Humiliation and Other Choices

A few days ago I stepped in it with a friend. I inadvertently hurt her feelings, and after she expressed that to me, I apologized. In explaining why I had upset her so much, she told me that she was COMPLETELY humiliated. I tried to put my coach ears away (they are often not helpful when interacting with friends and loved ones) and simply offer my regret at the way things went down. My intent clearly was not the same as the impact here.

adult-alone-beautiful-808711When the conversation was over, however, I had to cycle back to that feeling that she had, humiliated, and to consider what it has to tell us about our thoughts and our feelings. Let me start at the beginning. A lot of folks think that their feelings come from an external event. Something happens, and then we have a feeling about it, and then we have thoughts that come from those feelings or are about those feelings or something like that. But that model has the steps all mixed up. Truth is the feeling about an event comes from our thoughts about it, what we make it mean. The event is facts that we could all agree on. And then we think things about it. And then we have feelings because of those thoughts…. Yeah, okay Julia, so what. Who cares?

Well, I care, and if I tell you why, you might care too. The notion that our feelings come from our thoughts means that we have some say in how we feel. If we are simply reacting to external events all of the time, there’s not a lot we can do. We often can’t change external events; we certainly can’t change other people, so if we’re reacting to them all the time, we don’t have much wiggle room. But the thoughts that we have about things that happen? THOSE we can change.

So if we feel humiliated, embarrassed, ashamed – there is a sort of family of feelings here – are we simply reacting to the event? No, we are reacting to what we think about the event. Stuff happens and then we think, what? For humiliation, maybe something like: “I look like a fool. I look like I don’t know what I’m doing. People think I’m not good enough.” It’s all about how people perceive us. And maybe, if we’re really practiced at humiliation, embarrassment or shame, we skip the other people part and go right to some ugly thought about ourselves: “I’m not good enough. I’ll never get it right. I always mess up.” The bad feeling comes from the thought.

In addition to being a life coach, I am a musician. I know a lot about that humiliation/embarassment business. I used to be a total perfectionist about preparation and performances because I was terrified that I would make a mistake, that I would look foolish, that I would be not good enough to perform in front of other people, much less get paid for it. I was sure that the level of scrutiny they were giving my performance was similar to my own, that they were judging each note, each phrase, every strum. I was sure that their attention was solidly focused on what I was doing, rather than on their food, their drinks, their date, their friends.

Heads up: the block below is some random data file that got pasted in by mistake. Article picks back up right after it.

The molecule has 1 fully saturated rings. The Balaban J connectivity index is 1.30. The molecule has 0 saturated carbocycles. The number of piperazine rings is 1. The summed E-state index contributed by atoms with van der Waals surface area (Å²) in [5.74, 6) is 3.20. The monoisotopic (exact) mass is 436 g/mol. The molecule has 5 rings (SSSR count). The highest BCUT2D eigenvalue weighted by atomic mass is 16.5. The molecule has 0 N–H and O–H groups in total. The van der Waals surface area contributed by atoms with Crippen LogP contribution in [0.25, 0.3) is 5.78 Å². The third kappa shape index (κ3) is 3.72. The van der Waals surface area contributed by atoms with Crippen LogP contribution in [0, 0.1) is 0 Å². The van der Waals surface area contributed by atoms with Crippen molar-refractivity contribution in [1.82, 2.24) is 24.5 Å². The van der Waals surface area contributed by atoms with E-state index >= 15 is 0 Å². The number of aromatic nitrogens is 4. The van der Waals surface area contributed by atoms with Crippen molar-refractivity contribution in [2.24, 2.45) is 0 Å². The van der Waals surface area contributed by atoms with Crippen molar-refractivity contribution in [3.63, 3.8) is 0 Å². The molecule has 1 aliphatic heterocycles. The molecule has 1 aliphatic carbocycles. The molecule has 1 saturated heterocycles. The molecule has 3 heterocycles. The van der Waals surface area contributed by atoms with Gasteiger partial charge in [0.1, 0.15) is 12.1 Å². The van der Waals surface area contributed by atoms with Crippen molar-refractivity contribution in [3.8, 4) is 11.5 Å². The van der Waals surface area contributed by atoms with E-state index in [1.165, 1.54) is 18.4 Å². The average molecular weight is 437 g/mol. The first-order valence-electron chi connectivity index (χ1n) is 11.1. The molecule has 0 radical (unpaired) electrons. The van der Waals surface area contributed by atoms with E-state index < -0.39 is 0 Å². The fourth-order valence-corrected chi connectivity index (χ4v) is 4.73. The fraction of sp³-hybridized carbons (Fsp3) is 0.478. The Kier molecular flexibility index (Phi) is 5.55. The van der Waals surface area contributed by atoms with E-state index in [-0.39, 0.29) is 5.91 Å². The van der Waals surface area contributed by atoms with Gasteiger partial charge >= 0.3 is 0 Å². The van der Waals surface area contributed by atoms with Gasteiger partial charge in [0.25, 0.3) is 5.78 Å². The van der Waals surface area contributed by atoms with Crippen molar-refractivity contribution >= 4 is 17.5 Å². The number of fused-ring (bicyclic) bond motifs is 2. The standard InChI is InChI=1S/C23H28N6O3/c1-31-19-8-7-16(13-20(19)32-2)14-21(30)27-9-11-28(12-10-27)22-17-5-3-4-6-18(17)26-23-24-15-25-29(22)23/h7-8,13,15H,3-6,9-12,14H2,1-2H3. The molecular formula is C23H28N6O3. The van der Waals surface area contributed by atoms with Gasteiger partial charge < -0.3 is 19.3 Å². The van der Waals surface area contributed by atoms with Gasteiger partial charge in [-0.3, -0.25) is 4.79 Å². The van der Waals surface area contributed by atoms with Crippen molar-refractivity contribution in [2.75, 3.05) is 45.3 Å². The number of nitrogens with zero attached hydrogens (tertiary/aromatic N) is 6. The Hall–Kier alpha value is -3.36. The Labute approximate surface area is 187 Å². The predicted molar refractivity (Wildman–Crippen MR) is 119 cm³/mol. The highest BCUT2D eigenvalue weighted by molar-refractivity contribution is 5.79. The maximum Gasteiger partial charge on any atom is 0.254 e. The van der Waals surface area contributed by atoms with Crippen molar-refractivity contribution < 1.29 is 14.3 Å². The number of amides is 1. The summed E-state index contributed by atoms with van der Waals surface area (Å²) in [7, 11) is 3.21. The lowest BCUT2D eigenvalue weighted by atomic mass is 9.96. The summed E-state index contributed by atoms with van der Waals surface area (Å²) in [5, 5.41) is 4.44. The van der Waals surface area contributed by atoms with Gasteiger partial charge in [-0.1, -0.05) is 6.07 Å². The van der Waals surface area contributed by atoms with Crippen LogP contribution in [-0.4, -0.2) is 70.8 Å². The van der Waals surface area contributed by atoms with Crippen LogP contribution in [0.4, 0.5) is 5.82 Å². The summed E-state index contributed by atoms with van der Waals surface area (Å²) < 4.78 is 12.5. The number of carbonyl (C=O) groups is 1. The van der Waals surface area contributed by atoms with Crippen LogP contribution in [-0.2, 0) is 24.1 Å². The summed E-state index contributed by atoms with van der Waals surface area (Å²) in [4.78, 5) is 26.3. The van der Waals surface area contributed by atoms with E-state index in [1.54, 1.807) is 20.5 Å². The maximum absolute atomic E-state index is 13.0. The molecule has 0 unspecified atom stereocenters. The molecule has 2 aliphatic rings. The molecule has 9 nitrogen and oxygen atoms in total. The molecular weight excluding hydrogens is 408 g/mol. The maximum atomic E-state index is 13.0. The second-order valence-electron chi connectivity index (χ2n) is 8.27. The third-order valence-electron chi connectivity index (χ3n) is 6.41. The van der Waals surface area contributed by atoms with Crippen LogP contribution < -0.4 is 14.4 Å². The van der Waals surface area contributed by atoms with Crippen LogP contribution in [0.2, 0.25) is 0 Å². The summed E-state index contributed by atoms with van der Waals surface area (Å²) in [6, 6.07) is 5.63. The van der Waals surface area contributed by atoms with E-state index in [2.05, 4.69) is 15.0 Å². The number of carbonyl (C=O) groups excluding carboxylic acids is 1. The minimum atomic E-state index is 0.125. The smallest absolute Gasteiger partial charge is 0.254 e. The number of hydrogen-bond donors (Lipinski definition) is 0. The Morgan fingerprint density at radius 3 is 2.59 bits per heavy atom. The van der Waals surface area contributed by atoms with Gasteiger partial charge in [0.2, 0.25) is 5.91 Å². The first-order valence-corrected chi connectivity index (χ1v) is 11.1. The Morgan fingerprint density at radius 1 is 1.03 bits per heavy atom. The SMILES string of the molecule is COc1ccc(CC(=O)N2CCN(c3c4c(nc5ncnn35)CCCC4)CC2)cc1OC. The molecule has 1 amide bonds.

guitar-music-musical-instrument-34074.jpgWhat I found over time is that if I allowed myself to relax into it, if I stopped worrying so very much about what they thought about me, if I released my version of their assessment of my performance, I could actually enjoy myself much more. This is the moment where making music for me becomes about more than the actual music. It becomes magic and it involves the way that I feel, the way my singing partner and I feel together and the way I see THAT experience float out into whatever audience might be there. It feels entirely different. When I make mistakes from that space, they seem such a small thing, a brief millisecond that passes almost as soon as I notice it. When something doesn’t go as planned, it’s within the creation of this new thing, this new moment that will never happen again.

And here’s the really cool part, when I stop worrying so much about what everyone thinks of me, I feel more joyful and THAT makes everyone have a better time. I am humiliation-proof AND I create an experience that everyone can enjoy. THAT is the magic of paying attention to what you think. That is the magic of minding your own business.

Do you. Engage with it. Be there in the moment. What they are thinking about it is none of your business, and likely is nowhere near as bad as you think it is. What moment could you make if you stopped worrying about it?

xo,

julia